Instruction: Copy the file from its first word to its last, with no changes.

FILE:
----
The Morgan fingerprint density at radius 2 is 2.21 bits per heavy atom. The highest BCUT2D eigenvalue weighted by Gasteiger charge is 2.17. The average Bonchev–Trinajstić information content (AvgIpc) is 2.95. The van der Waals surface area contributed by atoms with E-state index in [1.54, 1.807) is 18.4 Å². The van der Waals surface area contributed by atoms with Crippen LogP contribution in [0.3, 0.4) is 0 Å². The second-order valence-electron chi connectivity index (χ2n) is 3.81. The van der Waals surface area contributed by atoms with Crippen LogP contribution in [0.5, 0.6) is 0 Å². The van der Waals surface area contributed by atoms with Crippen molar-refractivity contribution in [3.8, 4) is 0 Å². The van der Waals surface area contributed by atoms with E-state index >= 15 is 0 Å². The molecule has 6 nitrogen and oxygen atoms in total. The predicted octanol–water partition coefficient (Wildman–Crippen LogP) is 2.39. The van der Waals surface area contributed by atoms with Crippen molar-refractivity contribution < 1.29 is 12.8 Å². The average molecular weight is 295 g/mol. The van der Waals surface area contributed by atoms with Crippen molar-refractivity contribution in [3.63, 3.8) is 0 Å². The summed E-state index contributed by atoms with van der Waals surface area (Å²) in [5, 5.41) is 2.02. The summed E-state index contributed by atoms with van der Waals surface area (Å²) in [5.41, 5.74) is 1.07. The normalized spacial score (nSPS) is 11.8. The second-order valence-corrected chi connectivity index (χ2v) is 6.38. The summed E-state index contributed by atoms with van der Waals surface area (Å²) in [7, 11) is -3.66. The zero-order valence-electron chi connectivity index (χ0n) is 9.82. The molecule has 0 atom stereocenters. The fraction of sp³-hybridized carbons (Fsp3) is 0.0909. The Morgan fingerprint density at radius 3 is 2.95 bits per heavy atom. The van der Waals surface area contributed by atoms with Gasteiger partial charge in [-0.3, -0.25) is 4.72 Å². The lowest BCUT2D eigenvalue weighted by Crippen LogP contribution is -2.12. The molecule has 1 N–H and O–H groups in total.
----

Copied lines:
The Morgan fingerprint density at radius 2 is 2.21 bits per heavy atom. The highest BCUT2D eigenvalue weighted by Gasteiger charge is 2.17. The average Bonchev–Trinajstić information content (AvgIpc) is 2.95. The van der Waals surface area contributed by atoms with E-state index in [1.54, 1.807) is 18.4 Å². The van der Waals surface area contributed by atoms with Crippen LogP contribution in [0.3, 0.4) is 0 Å². The second-order valence-electron chi connectivity index (χ2n) is 3.81. The van der Waals surface area contributed by atoms with Crippen LogP contribution in [0.5, 0.6) is 0 Å². The van der Waals surface area contributed by atoms with Crippen molar-refractivity contribution in [3.8, 4) is 0 Å². The van der Waals surface area contributed by atoms with E-state index >= 15 is 0 Å². The molecule has 6 nitrogen and oxygen atoms in total. The predicted octanol–water partition coefficient (Wildman–Crippen LogP) is 2.39. The van der Waals surface area contributed by atoms with Crippen molar-refractivity contribution < 1.29 is 12.8 Å². The average molecular weight is 295 g/mol. The van der Waals surface area contributed by atoms with Crippen molar-refractivity contribution in [3.63, 3.8) is 0 Å². The summed E-state index contributed by atoms with van der Waals surface area (Å²) in [5, 5.41) is 2.02. The summed E-state index contributed by atoms with van der Waals surface area (Å²) in [5.41, 5.74) is 1.07. The normalized spacial score (nSPS) is 11.8. The second-order valence-corrected chi connectivity index (χ2v) is 6.38. The summed E-state index contributed by atoms with van der Waals surface area (Å²) in [7, 11) is -3.66. The zero-order valence-electron chi connectivity index (χ0n) is 9.82. The molecule has 0 atom stereocenters. The fraction of sp³-hybridized carbons (Fsp3) is 0.0909. The Morgan fingerprint density at radius 3 is 2.95 bits per heavy atom. The van der Waals surface area contributed by atoms with Gasteiger partial charge in [-0.3, -0.25) is 4.72 Å². The lowest BCUT2D eigenvalue weighted by Crippen LogP contribution is -2.12. The molecule has 1 N–H and O–H groups in total.